Tuesday, February 20, 2007
Having Fun Instead of Fights
For years I nagged Tom about closing the closet door before he'd leave for work. It wasn't asking too much for him to remove his clothes and then shut the door, was it? Yet always, he'd drive blissfully away (well, maybe not blissfully since, after all, he was on his way to work) and I'd walk into the bedroom, see the opened closet door and start fuming. (And ok, I slammed it once. Or twice.)
And then there were the times I went ballistic when Tom would consistently arrive home late from running errands or when the visa bill would arrive and I'd see some enormous (huge!) charge on it which he'd made without telling me.
And there've been the instances he's gotten after me for the time I spend on the computer, for water left on the bathroom floor (gee, we've had some gigantic fights about that one) and the times he's walked past me while I'm painting walls and nagged me about being careful.
In 28 years, a couple can nag each other a whole lot. I know.
But something which I've noticed (after a few years I'd rather forget)? No matter what our subject of the day, each time we nag one another, two things are always involved. Fear and control.
No, really. Think about it. With the closet door, I wanted to control Tom into closing it because I had this fear of our room not looking nice with it open. After all, we might have company any second, they might tour our room--and if they did--they'd be horrified to see the inside of our closet. And well, it scared me that Tom seemed bent on not doing this one little thing I asked of him.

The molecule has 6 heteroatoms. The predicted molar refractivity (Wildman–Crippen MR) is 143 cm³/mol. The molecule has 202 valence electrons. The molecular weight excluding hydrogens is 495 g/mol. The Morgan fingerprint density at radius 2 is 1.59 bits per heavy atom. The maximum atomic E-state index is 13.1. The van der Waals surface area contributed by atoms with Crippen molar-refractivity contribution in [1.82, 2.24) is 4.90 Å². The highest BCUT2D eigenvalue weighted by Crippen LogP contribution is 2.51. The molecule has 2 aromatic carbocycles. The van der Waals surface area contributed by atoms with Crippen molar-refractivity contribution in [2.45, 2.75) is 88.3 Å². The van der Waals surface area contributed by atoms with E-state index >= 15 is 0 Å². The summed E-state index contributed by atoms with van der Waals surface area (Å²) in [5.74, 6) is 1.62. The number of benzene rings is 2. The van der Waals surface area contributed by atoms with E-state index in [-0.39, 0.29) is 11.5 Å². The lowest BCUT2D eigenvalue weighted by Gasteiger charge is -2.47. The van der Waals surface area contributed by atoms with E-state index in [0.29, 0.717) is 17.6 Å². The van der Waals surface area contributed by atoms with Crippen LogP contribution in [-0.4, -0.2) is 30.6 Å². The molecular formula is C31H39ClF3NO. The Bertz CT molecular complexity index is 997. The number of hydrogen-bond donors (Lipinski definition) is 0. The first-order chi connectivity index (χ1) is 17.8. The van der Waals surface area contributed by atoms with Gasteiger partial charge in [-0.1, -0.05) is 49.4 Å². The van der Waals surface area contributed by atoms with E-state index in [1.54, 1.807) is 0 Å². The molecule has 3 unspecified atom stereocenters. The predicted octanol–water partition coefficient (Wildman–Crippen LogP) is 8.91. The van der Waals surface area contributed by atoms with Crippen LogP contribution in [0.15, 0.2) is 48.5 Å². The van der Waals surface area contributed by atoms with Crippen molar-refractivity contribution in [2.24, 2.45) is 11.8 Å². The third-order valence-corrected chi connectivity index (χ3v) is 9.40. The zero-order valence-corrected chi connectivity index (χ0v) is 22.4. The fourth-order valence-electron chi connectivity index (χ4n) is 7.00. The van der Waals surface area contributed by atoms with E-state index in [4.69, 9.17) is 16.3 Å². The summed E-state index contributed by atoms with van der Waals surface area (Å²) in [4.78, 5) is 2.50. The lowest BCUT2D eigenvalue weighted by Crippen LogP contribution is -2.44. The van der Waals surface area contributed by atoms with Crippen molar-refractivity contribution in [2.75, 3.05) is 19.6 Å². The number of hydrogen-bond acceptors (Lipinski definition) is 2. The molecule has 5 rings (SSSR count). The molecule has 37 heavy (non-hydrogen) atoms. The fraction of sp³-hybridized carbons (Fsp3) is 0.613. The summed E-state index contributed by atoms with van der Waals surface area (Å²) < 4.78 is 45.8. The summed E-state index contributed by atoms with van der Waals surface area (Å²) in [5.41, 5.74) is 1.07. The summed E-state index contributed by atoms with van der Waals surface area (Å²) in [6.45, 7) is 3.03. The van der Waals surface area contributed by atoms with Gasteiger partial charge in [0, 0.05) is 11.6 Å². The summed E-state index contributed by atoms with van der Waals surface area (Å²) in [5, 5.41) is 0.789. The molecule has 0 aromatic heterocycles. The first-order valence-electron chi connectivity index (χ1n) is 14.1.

When Tom would come home late without calling me I'd go wild because I, at least a zillion times, had asked him to call if he was going to be late and it frustrated me that I just could not make him do that. And too, I'd pace around the house, picturing him lying inside our wrecked car (and practically planning his funeral)--not even realizing, myself, that this was a test for me as to whether I trusted God to protect Tom--or not. And clueless me was failing that test!
With the bathroom floor, Tom was afraid the water would ruin the floors/walls and that he would slip and so his lack of being able to make me see that (and try harder) frustrated him. If I'm on the computer when he wants on (and visa versa) he's afraid he won't be able to change our stocks around in time, etc., (whereas I'm afraid I'll miss something exciting here in Blogland).
The things we argue about always LOOK like one thing, but they are nearly always about two things--fear and control. (Your homework is to look at your own marital spats and pick out your own fear and control issues in each one.)
But here is what I'm finding, especially these last five years when I just started getting plain old tired of this childishness... The more control I desire God to have of myself, the less I nag Tom. And the less I nag Tom, the more often I see him--on his own--doing all those little things I'd tried nagging him into doing for years.
Really, I can hardly believe it! Not only does he close the closet door, but he picks up his clothes, places his dishes inside the sink, doesn't spend huge amounts of money behind my back and calls me even if he's going to be 10 minutes late (before I even notice he's late).
But I can hear you now... "Oh, I tried that with my spouse, but it didn't work." Yeah, and years ago I would have said that too. I'd stop nagging Tom for a whole two weeks, nothing would change, and then I'd rev-up the old nagging machine again.
But the change came in Tom only after a change came in me. A heart change. When I finally became sick of my ways, my plans and well, myself, that's when I sought to know God's ways, His plans and Himself. And then it was like pop! pop! pop!... One change after another happened in both of us.
And how nice to put away all the games and plans of manipulation and instead, watch real, true fun begin.